Immune pathogenesis of heparin-induced thrombocytopenia.
The immune response to heparin is one of the most common drug-induced allergies, and yet, atypical for a drug hypersensitivity reaction. Whereas most drug-induced allergies are rare, idiosyncratic and life-long, the allergic response to heparin is common, predictable in certain clinical settings and transient. Advances in the last decade with regards to structural characterisation of the PF4/heparin antigenic complex, contributions of innate immunity and development of animal models have provided insights into the distinctive features of the HIT immune response. Recent descriptions of the crystal structure of the PF4/heparin complex, alongside other biophysical studies, have clarified the structural requirements for immunogenicity and heparin-dependency of antibody formation. Studies of interactions of PF4 with bacterial cell walls as well as epidemiologic associations of anti-PF4/heparin antibody formation and infection suggest a role for immune priming and explain the rapid evolution of an isotype-switched immune response in sensitised patients. Murine models have greatly facilitated investigations of cellular basis of the HIT response and identified a major role for T-cells and marginal zone B-cells, but key findings have yet to be validated in human disease. This chapter will summarise recent investigations of the HIT immune response in the context of major pathways of immune activation and identify areas of uncertainty.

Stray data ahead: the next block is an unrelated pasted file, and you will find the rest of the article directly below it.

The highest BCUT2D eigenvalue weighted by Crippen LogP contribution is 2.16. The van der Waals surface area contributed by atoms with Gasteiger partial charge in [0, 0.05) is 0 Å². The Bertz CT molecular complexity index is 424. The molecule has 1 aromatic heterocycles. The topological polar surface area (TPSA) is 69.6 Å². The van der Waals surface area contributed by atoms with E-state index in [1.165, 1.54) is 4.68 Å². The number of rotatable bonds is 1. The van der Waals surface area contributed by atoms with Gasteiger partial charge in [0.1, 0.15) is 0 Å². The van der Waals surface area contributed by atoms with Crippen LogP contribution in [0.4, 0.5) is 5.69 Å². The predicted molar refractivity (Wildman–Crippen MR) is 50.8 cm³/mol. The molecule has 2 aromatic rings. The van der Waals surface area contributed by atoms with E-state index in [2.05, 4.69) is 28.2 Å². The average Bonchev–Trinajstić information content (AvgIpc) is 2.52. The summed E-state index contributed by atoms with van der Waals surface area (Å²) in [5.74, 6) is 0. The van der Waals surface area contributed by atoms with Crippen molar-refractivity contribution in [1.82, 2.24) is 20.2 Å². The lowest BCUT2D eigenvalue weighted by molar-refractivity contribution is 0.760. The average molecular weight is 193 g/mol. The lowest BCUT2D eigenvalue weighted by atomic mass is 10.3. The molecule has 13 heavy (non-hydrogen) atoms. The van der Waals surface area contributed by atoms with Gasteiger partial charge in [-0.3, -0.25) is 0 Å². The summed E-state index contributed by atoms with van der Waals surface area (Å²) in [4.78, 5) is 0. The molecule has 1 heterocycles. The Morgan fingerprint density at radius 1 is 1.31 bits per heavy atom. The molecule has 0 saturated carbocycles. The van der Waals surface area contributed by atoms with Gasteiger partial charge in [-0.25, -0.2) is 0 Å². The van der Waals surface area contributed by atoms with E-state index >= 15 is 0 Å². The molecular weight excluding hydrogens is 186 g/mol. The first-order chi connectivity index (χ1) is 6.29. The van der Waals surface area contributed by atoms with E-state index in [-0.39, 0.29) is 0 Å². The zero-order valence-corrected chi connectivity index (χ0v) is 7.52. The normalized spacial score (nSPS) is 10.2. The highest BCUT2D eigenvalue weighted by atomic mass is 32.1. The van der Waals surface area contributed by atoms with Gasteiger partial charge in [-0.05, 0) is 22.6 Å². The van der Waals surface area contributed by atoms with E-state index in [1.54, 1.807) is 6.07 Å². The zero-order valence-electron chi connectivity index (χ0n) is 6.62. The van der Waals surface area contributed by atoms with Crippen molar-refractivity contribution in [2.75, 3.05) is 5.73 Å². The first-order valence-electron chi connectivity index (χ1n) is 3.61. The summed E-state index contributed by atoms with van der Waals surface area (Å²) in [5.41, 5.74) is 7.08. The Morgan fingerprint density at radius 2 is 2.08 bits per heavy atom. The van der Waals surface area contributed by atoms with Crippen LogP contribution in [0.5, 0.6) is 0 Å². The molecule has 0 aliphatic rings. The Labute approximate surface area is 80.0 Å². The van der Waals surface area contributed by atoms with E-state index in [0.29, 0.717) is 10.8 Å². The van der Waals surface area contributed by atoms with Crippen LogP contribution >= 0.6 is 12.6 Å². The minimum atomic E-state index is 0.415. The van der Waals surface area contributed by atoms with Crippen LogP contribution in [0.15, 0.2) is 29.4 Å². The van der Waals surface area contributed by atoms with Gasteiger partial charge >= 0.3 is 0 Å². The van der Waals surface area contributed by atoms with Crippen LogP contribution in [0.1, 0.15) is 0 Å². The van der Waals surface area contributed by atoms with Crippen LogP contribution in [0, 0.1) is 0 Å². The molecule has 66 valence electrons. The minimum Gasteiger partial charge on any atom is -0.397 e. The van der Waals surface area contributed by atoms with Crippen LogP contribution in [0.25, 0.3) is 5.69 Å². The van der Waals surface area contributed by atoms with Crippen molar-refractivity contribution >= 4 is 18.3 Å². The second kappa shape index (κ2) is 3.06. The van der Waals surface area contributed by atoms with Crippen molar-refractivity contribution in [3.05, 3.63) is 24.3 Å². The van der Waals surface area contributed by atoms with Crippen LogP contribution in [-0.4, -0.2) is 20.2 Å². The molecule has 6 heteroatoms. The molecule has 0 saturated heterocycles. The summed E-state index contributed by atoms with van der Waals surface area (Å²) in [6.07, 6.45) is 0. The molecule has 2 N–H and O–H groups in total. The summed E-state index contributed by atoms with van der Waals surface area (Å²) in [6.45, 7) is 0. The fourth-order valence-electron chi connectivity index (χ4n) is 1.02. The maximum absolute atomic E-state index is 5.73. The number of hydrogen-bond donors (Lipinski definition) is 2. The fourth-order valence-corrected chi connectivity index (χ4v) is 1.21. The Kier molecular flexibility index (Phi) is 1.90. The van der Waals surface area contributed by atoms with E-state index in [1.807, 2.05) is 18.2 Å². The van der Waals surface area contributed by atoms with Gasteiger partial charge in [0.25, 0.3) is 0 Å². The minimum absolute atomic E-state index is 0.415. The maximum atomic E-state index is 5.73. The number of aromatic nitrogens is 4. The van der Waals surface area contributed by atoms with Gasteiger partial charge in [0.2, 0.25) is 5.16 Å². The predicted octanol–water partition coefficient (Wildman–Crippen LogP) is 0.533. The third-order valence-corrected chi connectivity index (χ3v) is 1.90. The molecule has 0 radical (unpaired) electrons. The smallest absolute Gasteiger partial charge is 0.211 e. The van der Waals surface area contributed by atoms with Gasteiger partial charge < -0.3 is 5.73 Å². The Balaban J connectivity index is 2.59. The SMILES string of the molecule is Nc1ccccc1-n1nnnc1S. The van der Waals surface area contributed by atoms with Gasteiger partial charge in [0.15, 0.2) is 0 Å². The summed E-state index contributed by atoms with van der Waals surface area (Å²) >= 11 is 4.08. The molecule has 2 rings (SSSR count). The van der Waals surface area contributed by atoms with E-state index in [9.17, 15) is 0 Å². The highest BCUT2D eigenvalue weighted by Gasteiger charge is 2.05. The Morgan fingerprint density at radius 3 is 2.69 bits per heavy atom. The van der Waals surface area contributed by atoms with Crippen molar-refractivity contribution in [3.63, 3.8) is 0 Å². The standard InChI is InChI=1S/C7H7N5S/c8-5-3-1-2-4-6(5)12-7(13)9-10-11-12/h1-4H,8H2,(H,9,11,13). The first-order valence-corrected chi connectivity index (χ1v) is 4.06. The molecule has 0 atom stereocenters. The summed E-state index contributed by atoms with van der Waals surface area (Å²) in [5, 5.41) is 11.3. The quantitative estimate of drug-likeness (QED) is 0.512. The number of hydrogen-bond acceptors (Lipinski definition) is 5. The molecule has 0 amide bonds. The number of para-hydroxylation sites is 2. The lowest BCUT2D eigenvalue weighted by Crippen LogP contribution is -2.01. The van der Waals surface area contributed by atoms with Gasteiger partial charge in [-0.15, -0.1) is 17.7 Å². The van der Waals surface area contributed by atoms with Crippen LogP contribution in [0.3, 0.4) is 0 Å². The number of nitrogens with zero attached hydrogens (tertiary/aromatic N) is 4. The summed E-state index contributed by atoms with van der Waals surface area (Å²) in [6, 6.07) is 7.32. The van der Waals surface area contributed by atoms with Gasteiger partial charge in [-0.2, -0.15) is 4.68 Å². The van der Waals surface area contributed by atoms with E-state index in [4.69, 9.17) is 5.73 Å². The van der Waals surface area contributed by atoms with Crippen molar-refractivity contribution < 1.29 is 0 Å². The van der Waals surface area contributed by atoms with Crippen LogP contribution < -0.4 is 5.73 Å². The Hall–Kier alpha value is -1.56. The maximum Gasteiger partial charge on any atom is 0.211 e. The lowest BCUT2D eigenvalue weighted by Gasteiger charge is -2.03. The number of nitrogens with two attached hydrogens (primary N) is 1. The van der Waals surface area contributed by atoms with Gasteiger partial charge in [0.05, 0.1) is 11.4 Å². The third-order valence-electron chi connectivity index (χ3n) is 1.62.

Khandelwal, S; Arepally, GM
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